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Corrections trying new approach with wahine prisoners

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Corrections is trying a new approach to managing women offenders.

In general, women commit less serious crime and pose a lower risk to the community than men. Research shows that women offenders tend to have complex histories of severe trauma, mental health issues, substance abuse, unhealthy relationships and poverty which have contributed to their offending.

Corrections Minister Louise Upston says the strategy is based on Corrections’ research into what works best and international best practice.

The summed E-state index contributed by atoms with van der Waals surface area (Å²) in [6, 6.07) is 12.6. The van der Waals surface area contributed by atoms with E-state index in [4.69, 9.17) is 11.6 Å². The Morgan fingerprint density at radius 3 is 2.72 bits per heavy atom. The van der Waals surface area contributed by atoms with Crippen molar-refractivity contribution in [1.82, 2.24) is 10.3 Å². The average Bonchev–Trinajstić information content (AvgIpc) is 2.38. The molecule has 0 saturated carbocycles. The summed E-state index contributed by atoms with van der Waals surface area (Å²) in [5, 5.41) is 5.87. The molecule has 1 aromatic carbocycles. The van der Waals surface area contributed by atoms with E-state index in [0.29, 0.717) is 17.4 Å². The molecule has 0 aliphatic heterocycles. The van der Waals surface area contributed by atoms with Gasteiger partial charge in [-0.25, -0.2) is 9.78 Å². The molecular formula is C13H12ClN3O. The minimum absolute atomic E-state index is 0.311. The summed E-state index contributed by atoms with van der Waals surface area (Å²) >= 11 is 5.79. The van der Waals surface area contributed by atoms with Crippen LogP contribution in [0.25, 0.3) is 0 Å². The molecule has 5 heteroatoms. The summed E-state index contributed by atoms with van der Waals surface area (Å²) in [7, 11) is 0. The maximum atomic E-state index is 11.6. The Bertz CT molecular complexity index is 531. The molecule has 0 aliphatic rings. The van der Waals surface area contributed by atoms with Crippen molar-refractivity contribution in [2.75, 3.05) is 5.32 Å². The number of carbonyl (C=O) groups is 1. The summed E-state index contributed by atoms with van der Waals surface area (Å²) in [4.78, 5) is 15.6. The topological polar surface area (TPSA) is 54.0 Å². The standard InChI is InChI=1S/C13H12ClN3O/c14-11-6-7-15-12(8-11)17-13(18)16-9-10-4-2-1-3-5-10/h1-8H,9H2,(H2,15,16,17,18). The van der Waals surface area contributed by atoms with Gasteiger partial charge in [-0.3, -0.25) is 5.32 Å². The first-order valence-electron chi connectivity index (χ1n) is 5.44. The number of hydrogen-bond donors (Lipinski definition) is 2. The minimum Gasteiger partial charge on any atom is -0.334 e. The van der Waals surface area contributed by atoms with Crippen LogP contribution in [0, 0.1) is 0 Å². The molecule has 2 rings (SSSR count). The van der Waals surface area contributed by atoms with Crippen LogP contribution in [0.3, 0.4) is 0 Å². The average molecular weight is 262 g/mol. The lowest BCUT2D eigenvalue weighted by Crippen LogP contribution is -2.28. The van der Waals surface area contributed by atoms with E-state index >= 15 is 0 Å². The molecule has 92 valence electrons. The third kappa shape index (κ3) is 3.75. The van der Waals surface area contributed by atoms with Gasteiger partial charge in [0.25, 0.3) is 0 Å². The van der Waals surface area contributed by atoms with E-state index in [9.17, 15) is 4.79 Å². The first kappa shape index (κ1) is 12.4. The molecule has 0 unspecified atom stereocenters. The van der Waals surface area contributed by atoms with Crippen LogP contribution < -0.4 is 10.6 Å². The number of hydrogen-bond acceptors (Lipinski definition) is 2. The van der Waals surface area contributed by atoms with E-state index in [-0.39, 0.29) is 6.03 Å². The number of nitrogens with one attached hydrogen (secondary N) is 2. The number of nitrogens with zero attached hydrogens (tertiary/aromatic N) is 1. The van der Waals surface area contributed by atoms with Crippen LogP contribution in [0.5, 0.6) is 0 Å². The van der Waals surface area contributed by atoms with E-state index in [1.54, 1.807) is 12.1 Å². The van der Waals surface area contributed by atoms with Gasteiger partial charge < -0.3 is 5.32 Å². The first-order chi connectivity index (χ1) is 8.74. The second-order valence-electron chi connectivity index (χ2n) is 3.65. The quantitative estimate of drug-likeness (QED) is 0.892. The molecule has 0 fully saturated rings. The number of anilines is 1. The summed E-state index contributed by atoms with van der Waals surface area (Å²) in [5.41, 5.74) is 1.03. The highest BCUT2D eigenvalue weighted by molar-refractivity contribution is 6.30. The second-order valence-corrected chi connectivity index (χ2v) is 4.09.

It acknowledges women have different needs to men and outlines a new approach that will give women the treatment, support, counselling and skills they need to have a positive impact on themselves, their children, family and whanau.

The strategy includes developing a new programme for the small group of high-risk women in prison; employing social workers and counsellors in the three women’s prisons to help improve the well-being of prisoners and work with those who have suffered trauma; and contracting to provide supported accommodation for women on electronically monitored bail.

Corrections manages around 750 women in prison and 6000 in the community.

More than half the women in prison identify as Maori.

The report is at :


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